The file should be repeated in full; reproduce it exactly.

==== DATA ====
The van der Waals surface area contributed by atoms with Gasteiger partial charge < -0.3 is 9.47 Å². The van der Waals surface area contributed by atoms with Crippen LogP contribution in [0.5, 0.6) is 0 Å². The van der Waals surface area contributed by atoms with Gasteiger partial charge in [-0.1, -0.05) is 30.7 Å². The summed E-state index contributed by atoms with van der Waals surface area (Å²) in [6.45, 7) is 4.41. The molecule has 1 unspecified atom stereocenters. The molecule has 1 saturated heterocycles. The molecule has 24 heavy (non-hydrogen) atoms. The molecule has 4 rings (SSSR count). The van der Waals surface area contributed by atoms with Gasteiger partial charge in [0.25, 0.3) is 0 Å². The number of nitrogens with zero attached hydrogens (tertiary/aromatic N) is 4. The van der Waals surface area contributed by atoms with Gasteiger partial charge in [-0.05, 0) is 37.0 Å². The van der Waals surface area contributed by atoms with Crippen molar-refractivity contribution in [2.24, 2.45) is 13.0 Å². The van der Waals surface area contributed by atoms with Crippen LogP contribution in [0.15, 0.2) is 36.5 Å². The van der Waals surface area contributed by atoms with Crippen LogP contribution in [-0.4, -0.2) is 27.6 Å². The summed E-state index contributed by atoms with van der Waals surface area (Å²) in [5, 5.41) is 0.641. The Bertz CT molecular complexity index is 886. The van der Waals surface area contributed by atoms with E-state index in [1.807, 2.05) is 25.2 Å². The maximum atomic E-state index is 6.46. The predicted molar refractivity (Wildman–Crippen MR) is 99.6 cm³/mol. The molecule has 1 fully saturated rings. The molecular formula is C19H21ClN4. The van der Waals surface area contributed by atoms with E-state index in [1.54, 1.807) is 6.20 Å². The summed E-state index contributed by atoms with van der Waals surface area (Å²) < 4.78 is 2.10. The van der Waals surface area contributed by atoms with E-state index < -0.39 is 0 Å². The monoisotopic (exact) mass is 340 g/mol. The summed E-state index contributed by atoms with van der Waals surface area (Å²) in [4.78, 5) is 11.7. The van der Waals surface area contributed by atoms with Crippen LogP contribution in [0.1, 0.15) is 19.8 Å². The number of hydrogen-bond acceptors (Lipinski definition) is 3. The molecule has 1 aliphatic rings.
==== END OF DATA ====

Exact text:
The van der Waals surface area contributed by atoms with Gasteiger partial charge < -0.3 is 9.47 Å². The van der Waals surface area contributed by atoms with Crippen LogP contribution in [0.5, 0.6) is 0 Å². The van der Waals surface area contributed by atoms with Gasteiger partial charge in [-0.1, -0.05) is 30.7 Å². The summed E-state index contributed by atoms with van der Waals surface area (Å²) in [6.45, 7) is 4.41. The molecule has 1 unspecified atom stereocenters. The molecule has 1 saturated heterocycles. The molecule has 24 heavy (non-hydrogen) atoms. The molecule has 4 rings (SSSR count). The van der Waals surface area contributed by atoms with Gasteiger partial charge in [0.25, 0.3) is 0 Å². The number of nitrogens with zero attached hydrogens (tertiary/aromatic N) is 4. The van der Waals surface area contributed by atoms with Gasteiger partial charge in [-0.05, 0) is 37.0 Å². The van der Waals surface area contributed by atoms with Crippen molar-refractivity contribution in [2.24, 2.45) is 13.0 Å². The van der Waals surface area contributed by atoms with Crippen LogP contribution in [0.15, 0.2) is 36.5 Å². The van der Waals surface area contributed by atoms with Crippen LogP contribution in [-0.4, -0.2) is 27.6 Å². The summed E-state index contributed by atoms with van der Waals surface area (Å²) in [5, 5.41) is 0.641. The Bertz CT molecular complexity index is 886. The van der Waals surface area contributed by atoms with E-state index in [1.807, 2.05) is 25.2 Å². The maximum atomic E-state index is 6.46. The predicted molar refractivity (Wildman–Crippen MR) is 99.6 cm³/mol. The molecule has 1 fully saturated rings. The molecular formula is C19H21ClN4. The van der Waals surface area contributed by atoms with E-state index in [1.54, 1.807) is 6.20 Å². The summed E-state index contributed by atoms with van der Waals surface area (Å²) < 4.78 is 2.10. The van der Waals surface area contributed by atoms with E-state index < -0.39 is 0 Å². The monoisotopic (exact) mass is 340 g/mol. The summed E-state index contributed by atoms with van der Waals surface area (Å²) in [4.78, 5) is 11.7. The van der Waals surface area contributed by atoms with Crippen LogP contribution in [0.1, 0.15) is 19.8 Å². The number of hydrogen-bond acceptors (Lipinski definition) is 3. The molecule has 1 aliphatic rings.